After extraction and methylation, total fatty acids were analysed, as were their FAME, using GLC (HP G 1800 B; Agilent, Palo Alto, CA, USA) fitted with a programmable temperature vaporizer–injector, a fused silica Omega-wax 250 (Supelco, Dorset, UK) capillary column and a mass ionization detector. Fatty acids were identified by comparing mass spectra obtained against records from the library of the National Institute of Standards and Technology and retention times from various commercial standards. Values of the individual fatty acids were expressed as a percentage of total FAME or as total amount calculated from the inclusion of the internal standard.

Values were expressed as a weight percentage of the total fat. We express the analysis to the relative amounts of principal essential PUFA in the present study to facilitate comparison with published data. The original fatty acid data were obtained on 5 ft packed columns with each sample run on columns of contrasting polarities on polyethyleneglycoadipate and Apiezon M, to resolve overlapping peaks. The disadvantage with the packed columns was the size of the sample required and the poorer sensitivity compared with capillary columns. The much greater signal to noise ratio of the capillary columns offered greater selectivity, which obviated the need for two-dimensional (2D) runs. When we introduced capillary columns in the 1970s we compared their performance with the 2D packed columns on biological samples (muscle, blood, liver and brain). With meat (muscle) samples, for fatty acids present at greater than 1 % of the total, the agreement with the 2D method was better than 95 %; so that it is reasonable to compare the data obtained for the principal fatty acid peaks now with those previously analysed by 2D packed columns of the 1960s and 1970s by the same laboratory team. The fatty acid proportions in total were analysed to represent the profile of fatty acids in food bought to be eaten.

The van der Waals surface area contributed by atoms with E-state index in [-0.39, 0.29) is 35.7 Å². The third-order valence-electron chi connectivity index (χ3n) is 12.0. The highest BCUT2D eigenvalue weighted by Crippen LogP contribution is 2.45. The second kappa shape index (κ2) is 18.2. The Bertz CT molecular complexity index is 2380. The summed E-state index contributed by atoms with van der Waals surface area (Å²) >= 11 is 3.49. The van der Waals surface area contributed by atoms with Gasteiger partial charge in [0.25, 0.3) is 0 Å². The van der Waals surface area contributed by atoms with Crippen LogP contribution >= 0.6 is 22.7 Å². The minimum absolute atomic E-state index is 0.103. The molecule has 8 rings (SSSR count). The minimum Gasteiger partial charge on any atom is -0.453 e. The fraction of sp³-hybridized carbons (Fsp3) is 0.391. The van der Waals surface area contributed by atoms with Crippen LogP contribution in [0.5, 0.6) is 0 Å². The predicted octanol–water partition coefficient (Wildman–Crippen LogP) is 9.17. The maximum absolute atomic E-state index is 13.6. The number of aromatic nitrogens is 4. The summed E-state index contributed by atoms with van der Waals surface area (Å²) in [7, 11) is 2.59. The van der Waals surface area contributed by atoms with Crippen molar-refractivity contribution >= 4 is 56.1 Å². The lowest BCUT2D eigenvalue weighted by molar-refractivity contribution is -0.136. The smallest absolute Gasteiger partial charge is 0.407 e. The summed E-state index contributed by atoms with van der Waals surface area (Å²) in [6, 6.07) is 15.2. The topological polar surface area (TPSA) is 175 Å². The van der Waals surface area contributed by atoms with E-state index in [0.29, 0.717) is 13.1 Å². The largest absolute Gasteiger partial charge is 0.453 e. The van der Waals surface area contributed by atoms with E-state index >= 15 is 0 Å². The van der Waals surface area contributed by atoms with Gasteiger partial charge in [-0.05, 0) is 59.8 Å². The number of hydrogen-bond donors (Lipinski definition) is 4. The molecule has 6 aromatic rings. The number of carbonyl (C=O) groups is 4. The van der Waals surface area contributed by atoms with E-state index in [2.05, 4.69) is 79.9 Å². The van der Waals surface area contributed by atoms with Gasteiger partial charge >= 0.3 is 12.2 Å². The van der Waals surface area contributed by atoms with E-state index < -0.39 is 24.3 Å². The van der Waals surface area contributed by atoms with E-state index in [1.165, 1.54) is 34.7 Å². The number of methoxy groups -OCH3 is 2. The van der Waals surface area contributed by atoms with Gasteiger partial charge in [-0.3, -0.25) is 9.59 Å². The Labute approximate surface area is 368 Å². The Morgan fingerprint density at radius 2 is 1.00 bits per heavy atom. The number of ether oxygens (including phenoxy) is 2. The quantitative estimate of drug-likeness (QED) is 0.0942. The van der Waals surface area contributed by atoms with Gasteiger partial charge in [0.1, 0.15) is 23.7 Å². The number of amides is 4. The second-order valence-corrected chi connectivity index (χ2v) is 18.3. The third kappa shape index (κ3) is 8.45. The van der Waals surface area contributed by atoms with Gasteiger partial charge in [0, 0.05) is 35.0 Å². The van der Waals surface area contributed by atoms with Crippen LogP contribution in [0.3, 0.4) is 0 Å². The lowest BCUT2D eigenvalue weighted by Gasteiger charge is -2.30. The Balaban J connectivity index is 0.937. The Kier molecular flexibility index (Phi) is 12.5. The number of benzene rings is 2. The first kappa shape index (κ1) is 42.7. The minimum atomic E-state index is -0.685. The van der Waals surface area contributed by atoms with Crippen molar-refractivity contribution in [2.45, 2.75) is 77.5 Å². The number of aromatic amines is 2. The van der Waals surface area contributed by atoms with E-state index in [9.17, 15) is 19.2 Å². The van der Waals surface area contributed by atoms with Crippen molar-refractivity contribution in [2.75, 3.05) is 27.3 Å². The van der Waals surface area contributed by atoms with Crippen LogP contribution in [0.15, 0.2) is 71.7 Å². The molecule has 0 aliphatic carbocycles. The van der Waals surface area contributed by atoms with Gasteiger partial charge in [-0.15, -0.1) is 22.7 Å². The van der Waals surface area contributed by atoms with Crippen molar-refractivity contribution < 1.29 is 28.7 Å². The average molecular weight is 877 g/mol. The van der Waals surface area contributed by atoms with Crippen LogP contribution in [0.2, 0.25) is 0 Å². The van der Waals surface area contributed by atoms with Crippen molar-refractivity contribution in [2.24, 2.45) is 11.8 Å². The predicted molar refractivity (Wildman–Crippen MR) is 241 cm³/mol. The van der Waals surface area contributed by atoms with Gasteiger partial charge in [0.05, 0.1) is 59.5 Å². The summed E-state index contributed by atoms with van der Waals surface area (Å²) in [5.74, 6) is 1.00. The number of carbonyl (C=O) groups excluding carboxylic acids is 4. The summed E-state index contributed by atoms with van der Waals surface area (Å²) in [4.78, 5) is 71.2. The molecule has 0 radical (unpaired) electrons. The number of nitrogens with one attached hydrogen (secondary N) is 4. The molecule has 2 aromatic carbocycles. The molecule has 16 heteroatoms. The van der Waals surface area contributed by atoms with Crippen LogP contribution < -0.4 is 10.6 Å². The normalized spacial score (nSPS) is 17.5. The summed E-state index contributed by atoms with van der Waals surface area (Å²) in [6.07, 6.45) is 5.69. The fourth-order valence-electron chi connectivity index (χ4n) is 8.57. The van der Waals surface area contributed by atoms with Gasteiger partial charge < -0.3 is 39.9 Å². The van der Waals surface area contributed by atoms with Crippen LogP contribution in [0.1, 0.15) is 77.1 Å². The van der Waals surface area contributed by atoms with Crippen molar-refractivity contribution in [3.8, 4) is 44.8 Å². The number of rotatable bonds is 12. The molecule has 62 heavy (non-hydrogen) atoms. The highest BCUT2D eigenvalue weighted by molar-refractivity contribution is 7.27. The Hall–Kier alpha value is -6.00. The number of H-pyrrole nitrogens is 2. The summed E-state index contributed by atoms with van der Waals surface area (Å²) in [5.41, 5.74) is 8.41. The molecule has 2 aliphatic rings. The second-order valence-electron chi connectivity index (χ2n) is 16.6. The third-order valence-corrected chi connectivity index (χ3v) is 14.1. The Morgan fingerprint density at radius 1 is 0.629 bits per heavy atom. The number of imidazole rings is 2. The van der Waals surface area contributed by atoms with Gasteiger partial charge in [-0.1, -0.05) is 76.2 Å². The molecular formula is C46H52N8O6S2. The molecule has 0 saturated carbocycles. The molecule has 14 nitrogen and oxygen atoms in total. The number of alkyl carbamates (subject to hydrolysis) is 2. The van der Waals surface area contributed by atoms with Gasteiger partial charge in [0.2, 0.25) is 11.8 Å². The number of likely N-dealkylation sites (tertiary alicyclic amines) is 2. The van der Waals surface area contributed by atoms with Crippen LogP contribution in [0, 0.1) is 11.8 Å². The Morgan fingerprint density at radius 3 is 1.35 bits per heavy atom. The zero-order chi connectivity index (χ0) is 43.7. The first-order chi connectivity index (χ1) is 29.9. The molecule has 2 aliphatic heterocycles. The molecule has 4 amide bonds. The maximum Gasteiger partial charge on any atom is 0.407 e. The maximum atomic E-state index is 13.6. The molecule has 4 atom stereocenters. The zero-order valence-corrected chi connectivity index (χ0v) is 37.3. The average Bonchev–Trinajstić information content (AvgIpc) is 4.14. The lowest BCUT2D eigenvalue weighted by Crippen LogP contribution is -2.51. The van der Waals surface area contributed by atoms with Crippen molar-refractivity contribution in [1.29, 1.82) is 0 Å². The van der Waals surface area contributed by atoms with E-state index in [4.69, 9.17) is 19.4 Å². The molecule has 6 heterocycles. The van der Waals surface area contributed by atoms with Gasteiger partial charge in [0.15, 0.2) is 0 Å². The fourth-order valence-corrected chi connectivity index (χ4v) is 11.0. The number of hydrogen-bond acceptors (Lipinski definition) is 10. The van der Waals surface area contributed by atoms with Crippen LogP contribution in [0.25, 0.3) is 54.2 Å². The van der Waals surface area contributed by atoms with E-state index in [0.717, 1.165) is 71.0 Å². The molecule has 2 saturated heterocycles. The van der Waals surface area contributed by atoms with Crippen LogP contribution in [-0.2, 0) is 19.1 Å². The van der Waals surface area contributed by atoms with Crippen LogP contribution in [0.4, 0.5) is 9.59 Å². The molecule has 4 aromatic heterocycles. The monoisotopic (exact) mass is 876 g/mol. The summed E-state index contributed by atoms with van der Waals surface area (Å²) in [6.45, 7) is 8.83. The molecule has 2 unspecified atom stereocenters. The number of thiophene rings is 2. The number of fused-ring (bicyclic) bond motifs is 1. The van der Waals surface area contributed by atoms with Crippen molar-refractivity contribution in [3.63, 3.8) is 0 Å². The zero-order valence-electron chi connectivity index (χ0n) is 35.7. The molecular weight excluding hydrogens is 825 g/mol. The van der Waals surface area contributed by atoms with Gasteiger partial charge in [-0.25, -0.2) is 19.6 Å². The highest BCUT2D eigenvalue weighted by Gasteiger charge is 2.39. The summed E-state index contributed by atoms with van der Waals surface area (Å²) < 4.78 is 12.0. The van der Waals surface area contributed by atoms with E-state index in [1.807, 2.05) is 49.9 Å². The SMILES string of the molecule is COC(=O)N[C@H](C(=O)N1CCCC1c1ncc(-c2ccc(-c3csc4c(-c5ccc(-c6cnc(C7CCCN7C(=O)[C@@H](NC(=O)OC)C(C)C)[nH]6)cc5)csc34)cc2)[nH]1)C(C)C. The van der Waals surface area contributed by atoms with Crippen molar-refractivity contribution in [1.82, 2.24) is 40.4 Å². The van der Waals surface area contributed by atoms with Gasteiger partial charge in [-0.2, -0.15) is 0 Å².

The ratio of TAG to total PL was used to compare the proportion in storage fat to cellular structural fats. PL are used specifically in cellular membrane lipids, so they are representative largely of the cellular bilayers of the tissue. Moreover, the PL of active cellular material are rich in essential PUFA and in particular the C20 and C22 chain-length fatty acids of the n-6 and n-3 families. The TAG, by contrast, are representative of adipose fat, the major energy storage system. Fatty acid data are presented as the mean and the standard deviation of the mean where more than five samples were analysed.

Results

It has to be emphasized that no attempt was made to assess breed or geographical location, or indeed to define performance in relation to the different feed systems on offer. At the same time there is much commonality in breed, feed systems and management principles, probably dictated by the demands of supermarkets for uniformity. Nor did we set out to detail differences between different methods such as organic, free range or battery production systems. The aim was to obtain an image of what people are eating sparked by discussions with Elm Farm Research.

Hence the data presented here simply represent the state of what is bought by the consumer in certain locations in the UK. We were informed by television researchers (McDonald and Fearnley-Whittingstall) that over 90 % of the chickens eaten in the UK come from the intensive system and are reared under uniform conditions as demanded by the supermarkets. Our data only hint at the type of differences between conventional, organic and free range.

Fat/protein energy content of the carcass